A panel of experts at the Internal Affairs and Telecommunications Ministry is discussing ways to reduce mobile phone fees and is expected to issue its recommendations by the end of the year. The panel was created after Prime Minister Shinzo Abe called for reducing the burden that cellphone fees have on households, which may be a political gesture aimed at voter support for the Upper House election next year. But aside from his intension, the panel should explore ways to maximize consumer interests and lead to the introduction of a fee structure that is diverse, transparent and equitable.
At a September meeting of the Council on Economic and Fiscal Policy, Abe called the heavy burden of mobile phone bills on family expenses a “big problem” and instructed communications minister Sanae Takaichi to consider ways to cut such fees. According to the ministry, the percentage of fees paid for mobile phone services in household expenses has been on the rise as smartphone usage has increased. In 2004, an average wage earner’s family of two or more members paid a mobile phone bill of ¥8,200 per month, accounting for 2.5 percent of household spending. In 2014, the bill increased to ¥12,200, or 3.9 percent of the monthly family expenses.
As the mobile phone service market is effectively dominated by three major operators — NTT Docomo, KDDI and SoftBank — it is rare that charges are reduced even though rules for setting fees have been liberalized. Choices for consumers are often limited. At mobile phone shops, salespeople try to sell customers optional services that they may not need, and consumers who are not familiar with the functions of mobile phones can easily be persuaded to subscribe.
Fees for smartphone services are more or less the same from operator to operator. Usually, consumers who want to use the Internet and other data communications are offered a basic plan allowing 2 gigabytes or more of data per month at a cost of ¥6,000 to ¥7,000. But in the case of people who use the device only for simple functions such as making phone calls and emailing, the monthly total rarely tops 2 gigabytes. According to a 2014 survey by NTTCom Online Marketing Solutions Corp., 70 percent of the respondents used less than 1 gigabyte of data each month.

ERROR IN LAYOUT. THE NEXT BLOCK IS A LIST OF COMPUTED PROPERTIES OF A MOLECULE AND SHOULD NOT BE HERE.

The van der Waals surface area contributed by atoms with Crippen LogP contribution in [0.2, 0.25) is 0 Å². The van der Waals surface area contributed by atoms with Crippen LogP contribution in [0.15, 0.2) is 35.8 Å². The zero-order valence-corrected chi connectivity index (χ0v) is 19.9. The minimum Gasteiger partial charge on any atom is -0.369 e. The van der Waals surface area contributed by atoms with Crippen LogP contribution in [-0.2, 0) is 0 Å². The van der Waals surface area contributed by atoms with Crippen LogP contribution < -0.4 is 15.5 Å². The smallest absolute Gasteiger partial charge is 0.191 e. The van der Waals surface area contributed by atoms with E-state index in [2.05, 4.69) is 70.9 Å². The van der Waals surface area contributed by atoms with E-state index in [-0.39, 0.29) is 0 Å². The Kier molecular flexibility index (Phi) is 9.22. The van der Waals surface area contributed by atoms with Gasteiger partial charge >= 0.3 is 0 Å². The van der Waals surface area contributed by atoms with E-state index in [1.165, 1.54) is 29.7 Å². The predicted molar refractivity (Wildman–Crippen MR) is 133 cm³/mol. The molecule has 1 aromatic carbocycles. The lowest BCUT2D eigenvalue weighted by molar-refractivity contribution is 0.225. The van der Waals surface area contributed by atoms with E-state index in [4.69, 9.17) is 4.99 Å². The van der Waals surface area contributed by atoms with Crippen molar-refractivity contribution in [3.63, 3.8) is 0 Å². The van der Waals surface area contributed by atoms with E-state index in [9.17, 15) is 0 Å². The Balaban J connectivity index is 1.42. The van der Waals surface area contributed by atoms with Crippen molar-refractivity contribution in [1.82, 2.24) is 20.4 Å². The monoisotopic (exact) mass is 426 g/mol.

The prevailing contract practice means that consumers who use smartphones for simple functions pay for capacity they don’t use — a problem that the panel should look into. Some countries in North America and Europe offer cheaper plans for consumers who don’t need a large volume of data communication. The operators here should be induced to introduce fee plans that are fair and suitable for such consumers.
Another point that should be discussed by the panel is the business model the three major mobile phone operators are using — a system of automatically renewable two-year contracts, which result in charging relatively high fees for long-term subscribers. For consumers who newly subscribe to a mobile phone service or change to a different operator, the companies offer a two-year contract with substantially discounted fees, thus effectively enabling them to acquire an expensive smartphone device at a low cost. If the users cancel the contract before the two-year period has passed, they are required to pay a penalty. After the two-year period is over, a one month interval is provided for users to terminate the contract if they wish, but in most cases they are unaware of this period and a new two-year contract automatically takes effect. The monthly fees paid under the new contract enable the operators to offset the discounts given in the initial two years.
The problem with this system is that it benefits consumers who frequently switch from one operator to another more than the customers who subscribe long-term to a particular operator. Although the communications ministry has urged operators to rectify this situation, little progress has been made. The companies should take concrete action concerning this system even before the panel issues a final report. Mobile phone operators should also be aware that their fee structure in general is so complicated that elderly consumers have a hard time understanding it. They need to develop a simple and easy-to-understand fee structure.
Expanding the market for low-cost smartphone services should also be on the panel’s agenda. These operators, which provide services by leasing frequency bands from major operators, are rapidly increasing their customer numbers, though their market share remains small. Greater competition would serve to encourage the major operators to cut their fees.
Since mobile phones have become indispensable tools for most people for communications and access to crucial information, including in the event of natural disasters, the panel should do its best to introduce a system that eliminates the sense of unfairness arising from the fee structure and leads to reduced charges for all consumers.